3.5 Years For Trying To Improve Cyber Security And Making VIPs Look Bad

AT&T had a problem with its iPad service. We in the United States, and perhaps the world, have a problem with our “top” people in industry and government tending to be self-righteous, arrogant, and willing to use persecution to compensate for incompetence. These two problems are related. The Beast reports:

“26-year-old Andrew Auernheimer, discovered in 2010 that AT&T’s website was forking over email addresses for iPad users if a simple URL request included AT&T’s internal numbers used to identify specific iPads. He and a friend wrote a simple program that, much like a web browser, asks a publicly available server for information, and if the server responds it posts that information in a specified area. Then they hooked it up to a number randomizer and turned it lose. As it turned out, the security flaw in AT&T’s iPad portal was so severe that his little program ended up netting email addresses for folks like  former White House Chief of Staff Rham Emanuel,  New York Times Co. CEO Janet Robinson and New York Mayor Michael Bloomberg, according to Gawker, which broke the story after receiving a cache of data from a source they were unable to fully identify. Others government officials as high up as DARPA and NASA were included in the breach.”

The reason Gawker was given the information is because Auernheimer and his 26-year-old friend Daniel Spitler had gone to AT&T and told them about the security breach. AT&T did nothing. After Gawker reported the story, then the vulnerability was fixed.

Notice here that Auernheimer and Spitler had no way to confirm there really was a problem unless they actually attempted the experiment with the randomized numbers. AT&T did nothing even on that evidence; they certainly would not have cared to hear those men’s untested suppositions about the vulnerability. Nor did those men target specific individuals or use the information to hurt or exploit them. Notice also that no one obtained a forbidden password. They simply put random numbers in a publicly-accessible website.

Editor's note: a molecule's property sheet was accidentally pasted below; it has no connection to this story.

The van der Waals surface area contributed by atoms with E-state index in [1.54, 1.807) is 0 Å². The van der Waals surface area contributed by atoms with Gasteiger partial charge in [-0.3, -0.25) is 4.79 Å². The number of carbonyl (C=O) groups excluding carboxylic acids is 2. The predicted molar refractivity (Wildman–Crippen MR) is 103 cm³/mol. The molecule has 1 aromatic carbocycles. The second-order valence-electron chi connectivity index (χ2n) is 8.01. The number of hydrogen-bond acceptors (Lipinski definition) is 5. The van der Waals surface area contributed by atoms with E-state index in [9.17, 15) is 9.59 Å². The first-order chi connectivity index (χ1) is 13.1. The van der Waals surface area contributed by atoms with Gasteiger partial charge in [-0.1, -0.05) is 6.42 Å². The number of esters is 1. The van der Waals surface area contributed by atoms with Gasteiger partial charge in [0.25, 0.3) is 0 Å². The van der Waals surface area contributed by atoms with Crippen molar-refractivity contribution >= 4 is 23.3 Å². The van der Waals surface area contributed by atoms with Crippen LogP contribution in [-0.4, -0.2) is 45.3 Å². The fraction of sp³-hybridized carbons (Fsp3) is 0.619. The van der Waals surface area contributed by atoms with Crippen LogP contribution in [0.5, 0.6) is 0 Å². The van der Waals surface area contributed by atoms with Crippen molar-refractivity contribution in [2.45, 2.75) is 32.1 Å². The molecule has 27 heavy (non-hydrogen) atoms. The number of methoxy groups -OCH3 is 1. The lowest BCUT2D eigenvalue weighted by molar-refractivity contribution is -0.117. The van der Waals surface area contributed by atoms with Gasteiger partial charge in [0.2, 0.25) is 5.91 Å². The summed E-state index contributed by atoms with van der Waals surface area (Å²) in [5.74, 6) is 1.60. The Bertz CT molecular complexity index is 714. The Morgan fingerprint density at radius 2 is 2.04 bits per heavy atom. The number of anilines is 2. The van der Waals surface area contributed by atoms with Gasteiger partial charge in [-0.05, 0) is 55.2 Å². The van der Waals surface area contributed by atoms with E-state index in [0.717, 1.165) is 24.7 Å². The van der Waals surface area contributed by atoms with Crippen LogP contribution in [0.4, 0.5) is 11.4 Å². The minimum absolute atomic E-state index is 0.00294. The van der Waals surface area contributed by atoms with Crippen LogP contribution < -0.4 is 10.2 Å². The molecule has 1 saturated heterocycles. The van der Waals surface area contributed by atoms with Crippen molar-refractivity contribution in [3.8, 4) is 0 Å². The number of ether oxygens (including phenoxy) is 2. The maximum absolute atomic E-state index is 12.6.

Auernheimer is about to begin a 41-month prison term followed by three years under “supervised release.” He has been fined $71,000.00.

“Investigators ultimately obtained chat logs that feature Auernheimer and Spitler disparaging AT&T and saying they wanted to leak the information in part to promote their gray-hat hacker group Goatse Security, which has not been updated since May 2011.”

Oh, well, yes. That smoking gun totally proves Auernheimer deserves “a harder sentence than the Steubenville rapists.”

According to Wired Magazine,

“The controversial case is one of a string of highly criticized prosecutions of security researchers who have been charged with serious computer crimes under the Computer Fraud and Abuse Act, prompting calls for reform of the legislation to make clear distinctions between criminal hacking and simple unauthorized access and to protect researchers whose activities are not criminal in intent.”

If you think the ambiguity in the aptly named Computer Fraud and Abuse Act is an accident, I think you’re being dangerously naïve. And even if I grant you your naiveté, we now live in a world where every single law must be scrupulously studied and complicated to make sure no bureaucrat can use it to rob years of life from some guy who wasn’t doing anything criminal.

That’s quite a culture we have “watching” over us. Exactly how is this malfeasance of office supposed to discourage young savvy programmers from becoming hackers? What incentive do they have to use their talents productively? These prosecutors and corporate execs will be boasting at their little self-important social gatherings on how they “put away” this guy who dared expose a serious security blunder. Members of this same culture claim responsibility for protecting the nation from terrorism.

What could possibly go wrong with that?

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